So, what does it feel like to be used? For certain, it feels familiar. At some level, I suspect it even feels justified. After all, I do believe at a deep level that I am a bad person. Being used hurts, it makes me cry and feel unimportant. It contributes to the thoughts that I'm not really worth being treated with respect. It makes it difficult, if not impossible, for me to trust anyone who says they care. I feel very alone, because after all, didn't I bring this on myself by using them in the isolation of my disease? It makes me feel angry because some part of me knows I DON'T deserve this. And it makes me even angrier that I have nothing to justify my anger with, because I was an equal partner in the using. Those who reject me, at whatever level, make me feel as if I'm not enough. I take it personally, which means my ego is in the way. The healthy truth is ... their disease is no more about me than mine is about them. But it is not easy to see that when the disease has a face and a voice (or at least an e-mail address and a name).

I don't guess I was looking for answers here ... just the opportunity to own my feelings. More will come, I have no doubt. Getting them out of my head and out in front of me helps me to sort them out.

4 comments:

The Traveler said...

Enmeshment. Many people live in ignorant bliss of the power of that word. Really, in a nutshell, it's THE word of any addiction. Enmeshed with a person. Enmeshed with a behavior. Enmeshed with a feeling. Enmeshed with a substance. That's what addiction is, at it's core: enmeshment. And enmeshment is a * (insert your most powerful bad language here) black hole where we are drawn to the edge, drop our boundaries and principles and values, and just get sucked into the vortex. It's so powerful. And it applies to any type of addiction.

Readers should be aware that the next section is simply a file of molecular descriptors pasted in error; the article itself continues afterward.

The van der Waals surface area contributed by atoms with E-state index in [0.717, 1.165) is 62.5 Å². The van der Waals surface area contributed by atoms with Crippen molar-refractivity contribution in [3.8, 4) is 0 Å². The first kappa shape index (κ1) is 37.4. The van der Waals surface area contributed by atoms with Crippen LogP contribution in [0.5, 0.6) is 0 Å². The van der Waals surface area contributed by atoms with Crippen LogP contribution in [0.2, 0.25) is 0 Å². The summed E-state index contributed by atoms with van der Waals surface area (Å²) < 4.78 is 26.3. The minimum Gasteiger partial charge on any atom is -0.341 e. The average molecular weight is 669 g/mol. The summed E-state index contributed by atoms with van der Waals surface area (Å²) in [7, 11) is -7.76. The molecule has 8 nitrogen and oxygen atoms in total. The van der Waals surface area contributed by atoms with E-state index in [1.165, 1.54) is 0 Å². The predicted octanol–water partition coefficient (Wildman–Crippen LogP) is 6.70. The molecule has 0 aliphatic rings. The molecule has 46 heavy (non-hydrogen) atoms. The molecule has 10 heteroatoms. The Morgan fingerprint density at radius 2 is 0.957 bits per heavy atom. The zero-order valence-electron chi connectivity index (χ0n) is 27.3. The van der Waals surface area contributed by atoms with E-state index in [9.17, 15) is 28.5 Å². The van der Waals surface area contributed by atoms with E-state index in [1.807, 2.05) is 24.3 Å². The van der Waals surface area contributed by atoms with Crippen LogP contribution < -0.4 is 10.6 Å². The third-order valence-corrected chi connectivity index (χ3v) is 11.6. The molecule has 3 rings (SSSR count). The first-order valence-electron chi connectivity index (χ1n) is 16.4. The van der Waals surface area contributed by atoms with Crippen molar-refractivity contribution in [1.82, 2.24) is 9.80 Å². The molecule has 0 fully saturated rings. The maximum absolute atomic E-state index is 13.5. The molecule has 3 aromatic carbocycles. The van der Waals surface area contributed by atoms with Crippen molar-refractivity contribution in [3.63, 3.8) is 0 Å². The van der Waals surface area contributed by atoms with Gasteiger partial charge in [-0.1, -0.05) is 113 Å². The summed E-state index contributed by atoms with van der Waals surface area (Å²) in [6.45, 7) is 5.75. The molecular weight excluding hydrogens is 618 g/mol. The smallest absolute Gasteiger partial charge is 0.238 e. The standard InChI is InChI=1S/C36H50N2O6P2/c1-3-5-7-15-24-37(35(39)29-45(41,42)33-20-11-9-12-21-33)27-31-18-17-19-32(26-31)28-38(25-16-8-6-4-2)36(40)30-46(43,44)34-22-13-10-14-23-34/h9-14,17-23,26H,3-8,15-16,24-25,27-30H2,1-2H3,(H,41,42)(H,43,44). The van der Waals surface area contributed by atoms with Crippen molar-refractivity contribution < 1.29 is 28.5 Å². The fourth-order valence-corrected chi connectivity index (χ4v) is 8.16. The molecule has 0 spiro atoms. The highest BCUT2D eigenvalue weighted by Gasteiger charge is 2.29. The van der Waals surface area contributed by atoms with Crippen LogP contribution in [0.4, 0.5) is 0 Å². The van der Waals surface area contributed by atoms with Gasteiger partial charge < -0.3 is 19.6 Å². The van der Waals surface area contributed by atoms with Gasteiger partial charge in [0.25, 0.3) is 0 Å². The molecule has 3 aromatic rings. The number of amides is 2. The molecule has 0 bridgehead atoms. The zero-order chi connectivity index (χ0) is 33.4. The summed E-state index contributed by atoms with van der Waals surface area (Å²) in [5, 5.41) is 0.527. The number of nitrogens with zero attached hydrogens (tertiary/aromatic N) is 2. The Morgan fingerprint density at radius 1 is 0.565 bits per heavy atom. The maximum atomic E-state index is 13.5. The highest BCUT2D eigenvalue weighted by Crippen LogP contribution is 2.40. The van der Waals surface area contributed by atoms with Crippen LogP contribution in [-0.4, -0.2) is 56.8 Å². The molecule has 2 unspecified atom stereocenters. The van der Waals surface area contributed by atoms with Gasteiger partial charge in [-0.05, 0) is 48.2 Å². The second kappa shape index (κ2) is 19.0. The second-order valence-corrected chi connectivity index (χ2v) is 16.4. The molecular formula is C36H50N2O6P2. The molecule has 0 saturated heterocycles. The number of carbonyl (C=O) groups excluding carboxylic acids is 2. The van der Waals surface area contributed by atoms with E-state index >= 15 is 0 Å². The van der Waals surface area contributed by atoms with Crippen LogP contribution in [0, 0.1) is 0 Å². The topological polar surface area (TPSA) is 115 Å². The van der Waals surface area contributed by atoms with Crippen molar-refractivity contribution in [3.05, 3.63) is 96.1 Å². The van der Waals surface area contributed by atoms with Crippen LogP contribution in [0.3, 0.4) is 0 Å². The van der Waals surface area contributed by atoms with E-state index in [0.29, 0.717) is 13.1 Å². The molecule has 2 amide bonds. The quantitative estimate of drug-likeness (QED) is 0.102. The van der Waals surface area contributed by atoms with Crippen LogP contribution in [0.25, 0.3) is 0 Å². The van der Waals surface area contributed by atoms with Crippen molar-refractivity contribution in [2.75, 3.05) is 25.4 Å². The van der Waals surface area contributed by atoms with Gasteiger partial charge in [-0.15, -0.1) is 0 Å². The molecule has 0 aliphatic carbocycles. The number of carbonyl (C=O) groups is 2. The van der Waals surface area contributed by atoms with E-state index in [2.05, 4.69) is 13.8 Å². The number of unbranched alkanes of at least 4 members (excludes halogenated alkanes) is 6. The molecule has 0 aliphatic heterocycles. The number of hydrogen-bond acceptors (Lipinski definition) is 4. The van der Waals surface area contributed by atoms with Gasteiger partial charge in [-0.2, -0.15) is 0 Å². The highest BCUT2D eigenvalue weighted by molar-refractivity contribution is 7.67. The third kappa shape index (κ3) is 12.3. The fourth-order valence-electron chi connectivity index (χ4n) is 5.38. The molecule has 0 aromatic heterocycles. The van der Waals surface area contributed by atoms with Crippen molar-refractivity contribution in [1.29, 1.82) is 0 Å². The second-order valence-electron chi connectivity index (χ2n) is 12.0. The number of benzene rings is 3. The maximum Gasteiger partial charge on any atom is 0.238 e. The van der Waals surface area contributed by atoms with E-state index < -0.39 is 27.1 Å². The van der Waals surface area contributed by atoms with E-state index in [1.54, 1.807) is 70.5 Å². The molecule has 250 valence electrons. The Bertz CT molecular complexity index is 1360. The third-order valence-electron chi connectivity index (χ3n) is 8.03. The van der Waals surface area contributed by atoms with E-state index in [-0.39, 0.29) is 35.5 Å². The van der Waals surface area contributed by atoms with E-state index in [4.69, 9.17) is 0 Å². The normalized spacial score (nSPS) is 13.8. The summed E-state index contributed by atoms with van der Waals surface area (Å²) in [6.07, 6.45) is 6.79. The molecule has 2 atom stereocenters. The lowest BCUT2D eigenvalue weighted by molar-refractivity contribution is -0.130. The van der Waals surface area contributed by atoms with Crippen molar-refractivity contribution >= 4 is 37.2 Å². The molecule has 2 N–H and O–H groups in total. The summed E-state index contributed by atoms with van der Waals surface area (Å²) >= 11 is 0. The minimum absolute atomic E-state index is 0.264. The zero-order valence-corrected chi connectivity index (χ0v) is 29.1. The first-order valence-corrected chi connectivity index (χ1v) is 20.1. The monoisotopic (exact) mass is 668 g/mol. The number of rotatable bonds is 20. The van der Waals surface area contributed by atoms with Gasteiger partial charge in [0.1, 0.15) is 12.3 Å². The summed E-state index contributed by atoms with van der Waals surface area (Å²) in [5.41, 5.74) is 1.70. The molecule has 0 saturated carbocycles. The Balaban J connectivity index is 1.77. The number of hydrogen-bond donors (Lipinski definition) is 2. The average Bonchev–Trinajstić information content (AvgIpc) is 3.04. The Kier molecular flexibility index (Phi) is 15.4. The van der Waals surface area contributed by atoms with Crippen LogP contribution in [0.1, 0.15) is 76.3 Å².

LOL, obviously, that was the word that leapt out at me, in your very gritty entry today. I don't feel it appropriate or necessary for me to comment other than that on today's content, except that I GET that _enmeshment_ word, and your entry really got me thinking about it in a global sense, so thank you for that.

-TT

dasgud65 said...

The funny thing is, I feel MORE isolated now. Is that normal? I have no idea.

vicariousrising said...

Excellent observations about yourself and the vicious cycle.

I feel a little like this with my relationship with my male former best friend. There is a part of me that wants to jump back into the mele, waiting for his every email, friendly or acidic. Some days it's all I can do to walk away from my laptop. It was suggested to me I was substituting my alcohol with an addiction to my friend. It wouldn't shock me at all.

The part that I find difficult, and you nailed it here in this post, is the self-loathing that goes along with what feels like you deliberately putting yourself into the situation, thereby not allowing you any room to forgive yourself or any sympathy when the pain is delivered.

I think you need to cut yourself some slack.

Recovering Wino said...

I know that feeling of looking for email responses and resentment. I am so glad I worked to break that cycle. That was maddening.